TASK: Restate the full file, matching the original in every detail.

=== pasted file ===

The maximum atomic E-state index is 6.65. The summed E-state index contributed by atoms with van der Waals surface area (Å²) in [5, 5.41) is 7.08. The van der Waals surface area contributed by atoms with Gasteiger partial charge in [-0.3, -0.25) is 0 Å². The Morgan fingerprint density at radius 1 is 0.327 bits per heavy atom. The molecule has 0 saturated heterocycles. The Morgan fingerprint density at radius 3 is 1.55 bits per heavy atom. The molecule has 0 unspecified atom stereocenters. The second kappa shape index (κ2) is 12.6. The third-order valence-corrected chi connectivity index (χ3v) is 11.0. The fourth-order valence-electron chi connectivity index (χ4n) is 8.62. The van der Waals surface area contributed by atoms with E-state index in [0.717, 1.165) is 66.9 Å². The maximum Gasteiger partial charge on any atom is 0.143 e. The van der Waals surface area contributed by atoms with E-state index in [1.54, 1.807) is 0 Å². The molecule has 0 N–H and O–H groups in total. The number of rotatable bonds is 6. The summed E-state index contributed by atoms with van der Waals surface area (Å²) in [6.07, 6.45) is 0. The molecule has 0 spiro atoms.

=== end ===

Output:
The maximum atomic E-state index is 6.65. The summed E-state index contributed by atoms with van der Waals surface area (Å²) in [5, 5.41) is 7.08. The van der Waals surface area contributed by atoms with Gasteiger partial charge in [-0.3, -0.25) is 0 Å². The Morgan fingerprint density at radius 1 is 0.327 bits per heavy atom. The molecule has 0 saturated heterocycles. The Morgan fingerprint density at radius 3 is 1.55 bits per heavy atom. The molecule has 0 unspecified atom stereocenters. The second kappa shape index (κ2) is 12.6. The third-order valence-corrected chi connectivity index (χ3v) is 11.0. The fourth-order valence-electron chi connectivity index (χ4n) is 8.62. The van der Waals surface area contributed by atoms with E-state index in [0.717, 1.165) is 66.9 Å². The maximum Gasteiger partial charge on any atom is 0.143 e. The van der Waals surface area contributed by atoms with E-state index in [1.54, 1.807) is 0 Å². The molecule has 0 N–H and O–H groups in total. The number of rotatable bonds is 6. The summed E-state index contributed by atoms with van der Waals surface area (Å²) in [6.07, 6.45) is 0. The molecule has 0 spiro atoms.